Let’s Talk About Sex

Less than a year ago I started diving into some burning questions I had about what purity really means, especially as a college student. I have spent hours pouring over blogs, books, and articles looking for a perspective that addressed all the frustration I was feeling. When I couldn’t find that perspective, I realized that the frustration came from a sense of being left behind. Why wasn’t anyone speaking to the college students, those of us who are facing one of the most challenging sexual periods of our lives? There were things covering purity in high school, in marriage, or being celibate and single. Some articles tried to address the issue of college relationships, but they were all written by older campus pastors or professors who have since been married. Their point of view was, of course older and wiser in most ways, yet it also left out the genuine struggle of being stuck in this period of waiting. After all they were past waiting, but I am looking at several more years of virginity and patient frustrations.

So I am going to start talking about it. This is a blog about how we define things and how God defines things. I want to challenge how we define sex, love, purity, and relationships to find out how God defines it. This means I am going to head for the boundary lines; the first one being the line between the Christians who simply say sex before marriage is bad and the other people who don’t believe that’s true.

Go ahead and give me your reasons. I am standing with one leg on each side, ready to hear everything you’ve got. Don’t try to convince me to come to your side though, agendas don’t build friendships and a tug of war means I might lose an arm. I want to know because I want to listen to you first. I know what I think, and I won’t change my mind, but I still care about what you have to say. This is a place for discussion, so let’s hear it.

Do you think sex before marriage is wrong? Why or why not?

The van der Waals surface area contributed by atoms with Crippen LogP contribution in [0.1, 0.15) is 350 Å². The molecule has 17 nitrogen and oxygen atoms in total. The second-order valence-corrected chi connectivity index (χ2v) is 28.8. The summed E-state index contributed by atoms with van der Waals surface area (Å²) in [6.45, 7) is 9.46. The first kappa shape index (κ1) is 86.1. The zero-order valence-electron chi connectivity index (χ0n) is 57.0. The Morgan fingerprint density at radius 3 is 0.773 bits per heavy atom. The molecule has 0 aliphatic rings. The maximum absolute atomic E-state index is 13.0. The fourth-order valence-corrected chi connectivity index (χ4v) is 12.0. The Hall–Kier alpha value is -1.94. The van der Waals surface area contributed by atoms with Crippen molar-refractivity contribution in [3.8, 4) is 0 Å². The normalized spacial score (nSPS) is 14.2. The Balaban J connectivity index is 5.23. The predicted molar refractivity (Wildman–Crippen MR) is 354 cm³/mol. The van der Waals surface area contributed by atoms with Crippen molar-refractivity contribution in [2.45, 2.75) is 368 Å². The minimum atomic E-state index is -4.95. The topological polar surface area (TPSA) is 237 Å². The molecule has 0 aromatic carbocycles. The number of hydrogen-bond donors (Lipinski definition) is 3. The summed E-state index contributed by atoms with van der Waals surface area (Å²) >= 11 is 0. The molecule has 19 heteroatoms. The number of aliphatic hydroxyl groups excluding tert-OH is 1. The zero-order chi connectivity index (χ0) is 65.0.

What’s your opinion/definition of sex in general, or of love?

5 thoughts on “Let’s Talk About Sex

  1. The best explanation I’ve ever read regarding sex outside of marriage:

    Morality raises in a good many people’s minds: something that interferes, something that stops you having a good time. In reality, moral rules are directions for running the human machine. Every moral rule is there to prevent a breakdown, or a strain, or a friction, in the running of that machine. That is why these rules at first seem to be constantly interfering with our natural inclinations. When you are being taught how to use any machine, the instructor keeps saying, “No, don’t do it like that,” because of course, there are all sorts of things that look right and seen to you a natural way of treating the machine, but do not really work.

    — C.S. Lewis, from Mere Christianity

    When we see countercultural “expectations” in scripture, such as to flee from sexual immorality, our instinct may be the same: to see God as one that doesn’t understand our desires, or worse yet, to make Him out to be something else that is accepting of the cultural opinion.

    All this is missing the point. If we truly believe that we were created by God, then our adherence to scripture should be less a checklist of “dos and don’ts” and more an acceptance that God has His best for us in mind. Even more than the ownership and protection we may feel over our own invention, God molds us and loves us to the extent that He desires personal communion with His creation. It would be irresponsible for God to give us these incredible facilities (sex being one of the most fantastic of these) without offering how they were designed to be used. It’d be like being told to enjoy an amazing roller coaster with 360 degree loops, and never being introduced to the shoulder harnesses designed to keep you from falling out of the seat. “The ride is amazing!… Oh, almost forgot: this’ll keep you from death.” :)

    Point is, God only commands us to keep sex between a husband and a wife because He designed it that way, and He wants it to be good. God made man and woman to be sexual beings, even before the fall, so He has fully intended from the beginning for us to enjoy it within its initial design. It’s not that we can’t discover other uses for our sexuality, but they inevitably will be flawed and lead to breakdowns that were never intended.